Other than the non negotiables, boundaries can be flexible and consequences can be vary over time. You don’t necessarily have to tell your partner in advance about what the specific consequences will be. You can actually keep it to yourself and decide what to do when/if whatever happens. If your partner lies about a relatively trivial matter, it’s still a lie and it still undermines trust but it’s probably not grounds for divorce. An appropriate consequence might be choosing to spend time alone doing something you enjoy, like going to a movie or out for coffee alone, or making an arrangement to meet up with a friend and do something fun together. The important thing about these low key consequences is that you are telling yourself that you are worthy of respect and you deserve to be treated better. This is the basis of self care and it’s important to practice good self care throughout your recovery period and beyond. Self care isn’t limited to manicures and bubble baths, it can also include the books you read, or exercising, or making time for your friends. Whatever your definition of self care is, it’s important to follow through because it takes you out of that toxic headspace. It’s easy to fall into the trap of rebuilding your life around your partner’s addiction/recovery and neglect other areas of our own lives.

Take care, and feel free to post on whatever your concerns are. Remember you aren’t alone.


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PostPosted: Mon Jul 08, 2019 5:20 pm 
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Joined: Wed Feb 20, 2019 6:52 pm
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Thank you for the feedback responses. It is helpful to hear about boundaries for others and what self care might look like for others. The relapse that he finally acknowledged in March this year included some very difficult information to process. The slow trickle of truth that is coming along is good because I want truth and harder because it is piece by piece rather than just the whole thing. Early on he said that he had shared everything with me, but I felt it was not true and he has since been telling more. Apparently going on as recently as last Sunday. So while I don’t actually care about whether he masturbates, I do care about how his behavior changes with me and how unhealthy and distorted his thinking becomes. I do care about honesty and he says he cannot tell me that he will not lie about this topic at this point. How long does this dishonesty period normally last? I’m pretty sick of it. Is it unreasonable to expect honesty for some specific time period?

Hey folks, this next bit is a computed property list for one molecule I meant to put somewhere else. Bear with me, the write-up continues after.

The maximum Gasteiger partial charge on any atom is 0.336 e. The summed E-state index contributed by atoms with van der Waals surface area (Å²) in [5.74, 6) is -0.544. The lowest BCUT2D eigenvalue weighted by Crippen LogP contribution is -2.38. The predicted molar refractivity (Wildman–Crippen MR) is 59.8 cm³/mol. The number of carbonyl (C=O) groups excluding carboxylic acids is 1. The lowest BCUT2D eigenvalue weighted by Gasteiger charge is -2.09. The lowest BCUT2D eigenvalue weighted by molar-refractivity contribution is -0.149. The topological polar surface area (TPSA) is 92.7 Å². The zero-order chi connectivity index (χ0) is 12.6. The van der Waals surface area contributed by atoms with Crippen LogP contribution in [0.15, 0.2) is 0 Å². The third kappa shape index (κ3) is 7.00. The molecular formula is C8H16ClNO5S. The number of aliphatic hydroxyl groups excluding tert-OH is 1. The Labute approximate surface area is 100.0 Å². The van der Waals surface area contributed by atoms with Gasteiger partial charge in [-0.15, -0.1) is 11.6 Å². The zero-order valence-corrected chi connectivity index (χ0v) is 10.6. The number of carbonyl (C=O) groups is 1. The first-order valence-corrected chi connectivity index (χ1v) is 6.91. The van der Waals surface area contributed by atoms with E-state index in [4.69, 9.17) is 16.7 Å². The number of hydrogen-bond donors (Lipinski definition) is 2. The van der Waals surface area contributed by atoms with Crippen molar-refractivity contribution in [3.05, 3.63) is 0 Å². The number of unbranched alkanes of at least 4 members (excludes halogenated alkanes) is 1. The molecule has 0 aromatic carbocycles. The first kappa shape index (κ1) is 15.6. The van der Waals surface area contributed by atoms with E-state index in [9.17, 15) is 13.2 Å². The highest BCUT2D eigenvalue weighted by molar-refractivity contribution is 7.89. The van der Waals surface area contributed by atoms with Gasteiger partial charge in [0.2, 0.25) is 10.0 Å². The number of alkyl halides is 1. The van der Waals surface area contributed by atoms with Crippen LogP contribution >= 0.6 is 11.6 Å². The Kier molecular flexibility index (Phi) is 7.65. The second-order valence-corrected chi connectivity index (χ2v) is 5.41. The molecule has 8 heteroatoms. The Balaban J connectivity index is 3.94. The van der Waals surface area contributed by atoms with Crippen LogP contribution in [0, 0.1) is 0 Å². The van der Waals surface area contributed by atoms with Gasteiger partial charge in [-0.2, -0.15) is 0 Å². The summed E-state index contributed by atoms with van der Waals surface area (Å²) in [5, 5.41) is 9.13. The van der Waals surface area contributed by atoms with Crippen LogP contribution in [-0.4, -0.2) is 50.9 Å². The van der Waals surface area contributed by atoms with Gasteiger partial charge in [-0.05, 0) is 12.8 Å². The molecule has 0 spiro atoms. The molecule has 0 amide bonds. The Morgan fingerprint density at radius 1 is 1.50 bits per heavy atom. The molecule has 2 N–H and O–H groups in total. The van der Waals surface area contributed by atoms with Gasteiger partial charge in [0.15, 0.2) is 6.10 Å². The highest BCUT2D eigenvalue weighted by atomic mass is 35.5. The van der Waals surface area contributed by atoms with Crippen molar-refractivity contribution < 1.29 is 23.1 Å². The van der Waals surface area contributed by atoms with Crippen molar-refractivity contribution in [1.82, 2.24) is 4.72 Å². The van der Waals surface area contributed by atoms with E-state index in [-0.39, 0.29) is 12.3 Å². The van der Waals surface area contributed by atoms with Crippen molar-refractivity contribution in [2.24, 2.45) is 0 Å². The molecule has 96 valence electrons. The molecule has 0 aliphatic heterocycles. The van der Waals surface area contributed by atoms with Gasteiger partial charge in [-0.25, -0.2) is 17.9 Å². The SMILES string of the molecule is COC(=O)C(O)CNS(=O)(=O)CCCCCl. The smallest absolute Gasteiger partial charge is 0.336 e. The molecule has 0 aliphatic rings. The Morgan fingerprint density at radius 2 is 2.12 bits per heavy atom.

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PostPosted: Tue Jul 09, 2019 7:14 am 
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I strongly suggest doing the lessons since so many of your questions will be answered there. They were tremendously helpful to me.

It is REASONABLE to expect honesty from your partner. It is not REALISTIC that an addict will suddenly become honest. Jon explains all of this. He also will help you understand what to look for in order to start to understand if your partner is sincere about recovery and being honest with you.

I have found that my husband really struggles with what it means to be honest. Still does after five years. It's very self serving and immature and really not as confusing as he wants to make it.

dnell


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PostPosted: Fri Jul 12, 2019 12:44 pm 
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The difficult but important concept to understand is that for the addict, dishonesty is normal. It was a very hard lesson for me to realise this because I genuinely expected honesty from d day. My husband even agreed that he’d be honest with me, and that was his first lie, and a significant one at that. Even when there was no point in lying he still lied. So it was lie after lie, and the dreaded trickle truth. The thing is, the addict has been used to getting away with his behaviour and not having to account for himself. Honesty isn’t going to come easily to someone who has justified his lying and deception for years, as summed up by the phrase “what she doesn’t know won’t hurt her”. Of course, what we don’t know does hurt because their behaviour has an impact on us and on the relationship, even if we don’t know what’s going on. We feel something is “off”.